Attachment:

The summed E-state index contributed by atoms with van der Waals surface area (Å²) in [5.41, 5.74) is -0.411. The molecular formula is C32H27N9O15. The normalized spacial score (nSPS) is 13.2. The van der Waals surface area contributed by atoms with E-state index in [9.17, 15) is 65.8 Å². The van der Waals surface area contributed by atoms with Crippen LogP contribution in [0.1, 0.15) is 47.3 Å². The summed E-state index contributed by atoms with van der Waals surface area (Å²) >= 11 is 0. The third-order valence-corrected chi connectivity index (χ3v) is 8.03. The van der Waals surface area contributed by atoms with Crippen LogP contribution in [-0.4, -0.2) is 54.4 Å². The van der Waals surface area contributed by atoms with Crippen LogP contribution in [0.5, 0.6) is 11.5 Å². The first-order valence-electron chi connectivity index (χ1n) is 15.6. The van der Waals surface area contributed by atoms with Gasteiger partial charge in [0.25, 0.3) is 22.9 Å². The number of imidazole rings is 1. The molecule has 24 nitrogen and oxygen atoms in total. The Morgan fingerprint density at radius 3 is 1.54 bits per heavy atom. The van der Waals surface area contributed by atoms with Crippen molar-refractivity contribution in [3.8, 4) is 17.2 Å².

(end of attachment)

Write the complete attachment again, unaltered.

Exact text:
The summed E-state index contributed by atoms with van der Waals surface area (Å²) in [5.41, 5.74) is -0.411. The molecular formula is C32H27N9O15. The normalized spacial score (nSPS) is 13.2. The van der Waals surface area contributed by atoms with E-state index in [9.17, 15) is 65.8 Å². The van der Waals surface area contributed by atoms with Crippen LogP contribution in [0.1, 0.15) is 47.3 Å². The summed E-state index contributed by atoms with van der Waals surface area (Å²) >= 11 is 0. The third-order valence-corrected chi connectivity index (χ3v) is 8.03. The van der Waals surface area contributed by atoms with Crippen LogP contribution in [-0.4, -0.2) is 54.4 Å². The van der Waals surface area contributed by atoms with Crippen LogP contribution in [0.5, 0.6) is 11.5 Å². The first-order valence-electron chi connectivity index (χ1n) is 15.6. The van der Waals surface area contributed by atoms with Gasteiger partial charge in [0.25, 0.3) is 22.9 Å². The number of imidazole rings is 1. The molecule has 24 nitrogen and oxygen atoms in total. The Morgan fingerprint density at radius 3 is 1.54 bits per heavy atom. The van der Waals surface area contributed by atoms with Crippen molar-refractivity contribution in [3.8, 4) is 17.2 Å².